Near-Term Specialty Pipeline Highlights

Aimee Tharaldson, PharmD
Published Online: Tuesday, November 15, 2011
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Within the past few years, the FDA has been approving an increasing number of specialty medications. Fourteen specialty medications were approved in the first three quarters of 2011, which matches the total number of specialty drugs approved in 2010. This is up from 10 specialty drug approvals in 2009 and 8 in 2008.

Based on an analysis of the specialty pipeline, 2012 is shaping up to be a significant year for specialty drug approvals. By the end of next year, it is possible that 3 new oral, disease-modifying drugs for multiple sclerosis (MS) will be available. It is also anticipated that the FDA will approve the first oral alternative to injectable therapies for rheumatoid arthritis (RA). In addition, several new cancer drugs are expected to gain FDA approval and new drugs for cystic fibrosis (CF) may hit the market. More information about selected specialty pipeline medications can be found in this article.

Dimethyl fumarate (BG-12) is an oral, disease-modifying medication in development for the treatment of MS. BG-12 is effective in reducing relapse rates in patients with relapsing remitting MS. According to a clinical study, BG-12 reduced annualized relapse rates by 53%. Key side effects associated with BG-12 use include gastrointestinal intolerance and flushing. Results from a pivotal trial comparing BG-12 to Copaxone (glatiramer acetate, Teva) are expected in the fourth quarter of 2011. Beginning next year, BG-12 will likely compete with Gilenya (fingolimod, Novartis)—the first oral disease-modifying drug approved for MS—as well as injectable therapies currently on the market for MS.

Tofacitinib is a novel immunosuppressant known as a JAK (or Janus-Associated Kinase) inhibitor that primarily inhibits the JAK-3 pathway, which is responsible for causing an inflammatory response. It is in development to treat moderately-to-severely active RA. Tofacitinib is an oral tablet taken twice daily. Its efficacy for RA is on par with the tumor necrosis factor (TNF) inhibitors (eg, Enbrel [etanercept, Amgen/Pfizer], Humira [adalimumab, Abbott]) so there is a potential for use in the first-line setting. Safety concerns associated with the use of tofacitinib include increases in cholesterol and liver enzymes and decreases in white blood cells counts that can potentially lead to infection. Pfizer is expected to file for approval of tofacitinib by the end of 2011, with approval likely in mid-2012.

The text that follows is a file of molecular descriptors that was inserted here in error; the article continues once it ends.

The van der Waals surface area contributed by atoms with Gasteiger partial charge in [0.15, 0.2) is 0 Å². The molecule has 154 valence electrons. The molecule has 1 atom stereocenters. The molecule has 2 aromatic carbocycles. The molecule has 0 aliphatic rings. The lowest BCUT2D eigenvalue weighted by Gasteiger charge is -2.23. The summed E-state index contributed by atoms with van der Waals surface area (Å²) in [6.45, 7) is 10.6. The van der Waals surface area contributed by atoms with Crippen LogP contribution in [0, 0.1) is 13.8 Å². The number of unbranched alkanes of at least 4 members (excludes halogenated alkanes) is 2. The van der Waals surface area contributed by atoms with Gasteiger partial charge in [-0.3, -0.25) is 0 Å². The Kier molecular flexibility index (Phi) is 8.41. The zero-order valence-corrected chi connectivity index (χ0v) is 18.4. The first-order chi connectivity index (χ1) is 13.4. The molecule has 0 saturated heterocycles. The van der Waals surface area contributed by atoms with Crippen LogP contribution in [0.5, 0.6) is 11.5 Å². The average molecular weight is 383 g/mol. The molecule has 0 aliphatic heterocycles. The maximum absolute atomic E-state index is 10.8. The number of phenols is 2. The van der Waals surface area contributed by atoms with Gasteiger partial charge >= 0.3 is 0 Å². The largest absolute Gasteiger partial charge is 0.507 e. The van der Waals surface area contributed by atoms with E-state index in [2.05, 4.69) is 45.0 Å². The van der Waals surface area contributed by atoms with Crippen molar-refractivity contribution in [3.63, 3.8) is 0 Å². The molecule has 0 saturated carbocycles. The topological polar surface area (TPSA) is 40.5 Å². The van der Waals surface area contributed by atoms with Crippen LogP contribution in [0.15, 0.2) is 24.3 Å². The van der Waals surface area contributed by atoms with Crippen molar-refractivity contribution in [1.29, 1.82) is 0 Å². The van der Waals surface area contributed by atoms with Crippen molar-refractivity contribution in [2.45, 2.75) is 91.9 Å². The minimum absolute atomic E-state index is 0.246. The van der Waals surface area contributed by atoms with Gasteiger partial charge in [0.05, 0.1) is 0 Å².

Ruxolitinib is an example of another JAK inhibitor that primarily inhibits the JAK-2 pathway that is involved with the formation and development of blood cells. It is being developed to treat myelofibrosis, which is an uncommon, life-threatening blood cancer characterized by bone marrow failure, enlarged spleen, poor quality of life, and shortened survival. Approximately 30,000 patients in the United States have myleofibrosis. Other than allogenic stem cell transplantation, there are no approved treatment options. Ruxolitinib is an oral tablet that is taken twice daily. Incyte filed for approval of ruxolitinib in June 2011 and the FDA approval is expected in early December 2011.

Vismodegib is another novel, oral cancer medication in the pipeline. It is known as a hedgehog pathway inhibitor that is in development for the treatment of patients with advanced basal cell carcinoma (BCC) who are not candidates for surgery. Vismodegib is an oral medication that is taken once daily. BCC is the most common type of skin cancer with approximately 800,000 cases diagnosed each year in the United States. Only a small subset of those patients will be candidates for treatment with vismodegib since the majority of BCC cases can be removed with surgery. Genentech filed for approval of vismodegib in September 2011. If priority (6-month) review is granted, vismodegib may receive FDA approval in the first quarter of 2012.

VX-770 is a chloride channel activator that increases mucus clearance in patients with cystic fibrosis. CF is a life-threatening genetic disease that affects approximately 30,000 patients in the United States. It is caused by a defective gene that results in the build-up of abnormally thick, sticky mucus in the lungs and pancreas causing serious lung infections and digestive problems. VX-770 treats the underlying disease of CF; it is most effective in patients in whom the G551D mutation is primarily responsible for causing the chloride transport defect that results in increased mucus production. Approximately 4% of patients with CF have at least 1 copy of the G551D mutation. VX-770 is an oral tablet formulation that is taken twice daily. VX-770 may reach the market by the end of 2012. Several other medications for CF may also reach the market within the next 2 years.


Dr. Tharaldson is senior clinical consultant, Emerging Therapeutics, at Express Scripts.



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